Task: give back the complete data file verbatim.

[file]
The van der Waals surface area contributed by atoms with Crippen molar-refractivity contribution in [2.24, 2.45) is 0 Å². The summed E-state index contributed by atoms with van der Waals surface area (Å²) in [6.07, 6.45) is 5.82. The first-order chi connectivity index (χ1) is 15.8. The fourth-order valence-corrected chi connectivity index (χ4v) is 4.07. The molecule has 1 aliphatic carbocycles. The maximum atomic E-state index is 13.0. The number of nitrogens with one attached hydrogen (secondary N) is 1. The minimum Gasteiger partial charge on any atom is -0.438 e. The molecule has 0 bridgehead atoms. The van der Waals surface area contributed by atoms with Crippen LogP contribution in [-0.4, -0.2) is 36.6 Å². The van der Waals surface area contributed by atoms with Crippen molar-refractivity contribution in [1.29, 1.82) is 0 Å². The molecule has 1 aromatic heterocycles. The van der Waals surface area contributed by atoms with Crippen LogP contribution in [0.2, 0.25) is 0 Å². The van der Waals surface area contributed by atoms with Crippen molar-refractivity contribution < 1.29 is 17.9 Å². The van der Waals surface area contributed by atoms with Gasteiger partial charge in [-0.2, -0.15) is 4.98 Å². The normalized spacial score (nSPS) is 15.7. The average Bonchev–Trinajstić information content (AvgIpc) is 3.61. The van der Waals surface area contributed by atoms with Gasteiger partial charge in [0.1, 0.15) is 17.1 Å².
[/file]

The van der Waals surface area contributed by atoms with Crippen molar-refractivity contribution in [2.24, 2.45) is 0 Å². The summed E-state index contributed by atoms with van der Waals surface area (Å²) in [6.07, 6.45) is 5.82. The first-order chi connectivity index (χ1) is 15.8. The fourth-order valence-corrected chi connectivity index (χ4v) is 4.07. The molecule has 1 aliphatic carbocycles. The maximum atomic E-state index is 13.0. The number of nitrogens with one attached hydrogen (secondary N) is 1. The minimum Gasteiger partial charge on any atom is -0.438 e. The molecule has 0 bridgehead atoms. The van der Waals surface area contributed by atoms with Crippen LogP contribution in [-0.4, -0.2) is 36.6 Å². The van der Waals surface area contributed by atoms with Crippen molar-refractivity contribution in [1.29, 1.82) is 0 Å². The molecule has 1 aromatic heterocycles. The van der Waals surface area contributed by atoms with Crippen LogP contribution in [0.2, 0.25) is 0 Å². The van der Waals surface area contributed by atoms with Crippen molar-refractivity contribution < 1.29 is 17.9 Å². The van der Waals surface area contributed by atoms with Gasteiger partial charge in [-0.2, -0.15) is 4.98 Å². The normalized spacial score (nSPS) is 15.7. The average Bonchev–Trinajstić information content (AvgIpc) is 3.61. The van der Waals surface area contributed by atoms with Gasteiger partial charge in [0.1, 0.15) is 17.1 Å².